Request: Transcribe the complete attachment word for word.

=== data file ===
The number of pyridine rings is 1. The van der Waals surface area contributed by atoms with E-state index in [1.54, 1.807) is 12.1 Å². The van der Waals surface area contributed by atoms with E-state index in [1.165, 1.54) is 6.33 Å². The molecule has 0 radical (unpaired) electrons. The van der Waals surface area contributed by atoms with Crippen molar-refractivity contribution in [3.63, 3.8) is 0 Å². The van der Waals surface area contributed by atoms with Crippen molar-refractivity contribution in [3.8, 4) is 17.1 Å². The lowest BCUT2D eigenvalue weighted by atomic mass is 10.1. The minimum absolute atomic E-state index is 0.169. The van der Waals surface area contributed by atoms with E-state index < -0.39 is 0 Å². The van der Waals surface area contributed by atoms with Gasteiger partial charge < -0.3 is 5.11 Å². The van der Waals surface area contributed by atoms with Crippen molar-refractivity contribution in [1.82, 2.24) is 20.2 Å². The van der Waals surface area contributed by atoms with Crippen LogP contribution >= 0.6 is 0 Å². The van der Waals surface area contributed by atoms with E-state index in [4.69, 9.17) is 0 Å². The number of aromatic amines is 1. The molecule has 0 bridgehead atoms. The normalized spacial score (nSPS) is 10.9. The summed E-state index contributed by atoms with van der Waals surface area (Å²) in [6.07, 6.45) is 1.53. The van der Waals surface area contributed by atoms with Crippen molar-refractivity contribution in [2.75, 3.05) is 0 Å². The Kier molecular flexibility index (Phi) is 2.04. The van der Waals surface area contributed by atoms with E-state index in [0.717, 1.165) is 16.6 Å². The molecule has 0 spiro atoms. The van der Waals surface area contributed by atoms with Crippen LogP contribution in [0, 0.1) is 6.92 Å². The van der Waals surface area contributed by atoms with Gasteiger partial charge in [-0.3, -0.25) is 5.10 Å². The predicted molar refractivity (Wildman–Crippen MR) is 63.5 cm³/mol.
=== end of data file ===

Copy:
The number of pyridine rings is 1. The van der Waals surface area contributed by atoms with E-state index in [1.54, 1.807) is 12.1 Å². The van der Waals surface area contributed by atoms with E-state index in [1.165, 1.54) is 6.33 Å². The molecule has 0 radical (unpaired) electrons. The van der Waals surface area contributed by atoms with Crippen molar-refractivity contribution in [3.63, 3.8) is 0 Å². The van der Waals surface area contributed by atoms with Crippen molar-refractivity contribution in [3.8, 4) is 17.1 Å². The lowest BCUT2D eigenvalue weighted by atomic mass is 10.1. The minimum absolute atomic E-state index is 0.169. The van der Waals surface area contributed by atoms with E-state index < -0.39 is 0 Å². The van der Waals surface area contributed by atoms with Gasteiger partial charge < -0.3 is 5.11 Å². The van der Waals surface area contributed by atoms with Crippen molar-refractivity contribution in [1.82, 2.24) is 20.2 Å². The van der Waals surface area contributed by atoms with Crippen LogP contribution >= 0.6 is 0 Å². The van der Waals surface area contributed by atoms with E-state index in [4.69, 9.17) is 0 Å². The number of aromatic amines is 1. The molecule has 0 bridgehead atoms. The normalized spacial score (nSPS) is 10.9. The summed E-state index contributed by atoms with van der Waals surface area (Å²) in [6.07, 6.45) is 1.53. The van der Waals surface area contributed by atoms with Crippen molar-refractivity contribution in [2.75, 3.05) is 0 Å². The Kier molecular flexibility index (Phi) is 2.04. The van der Waals surface area contributed by atoms with E-state index in [0.717, 1.165) is 16.6 Å². The molecule has 0 spiro atoms. The van der Waals surface area contributed by atoms with Crippen LogP contribution in [0, 0.1) is 6.92 Å². The van der Waals surface area contributed by atoms with Gasteiger partial charge in [-0.3, -0.25) is 5.10 Å². The predicted molar refractivity (Wildman–Crippen MR) is 63.5 cm³/mol.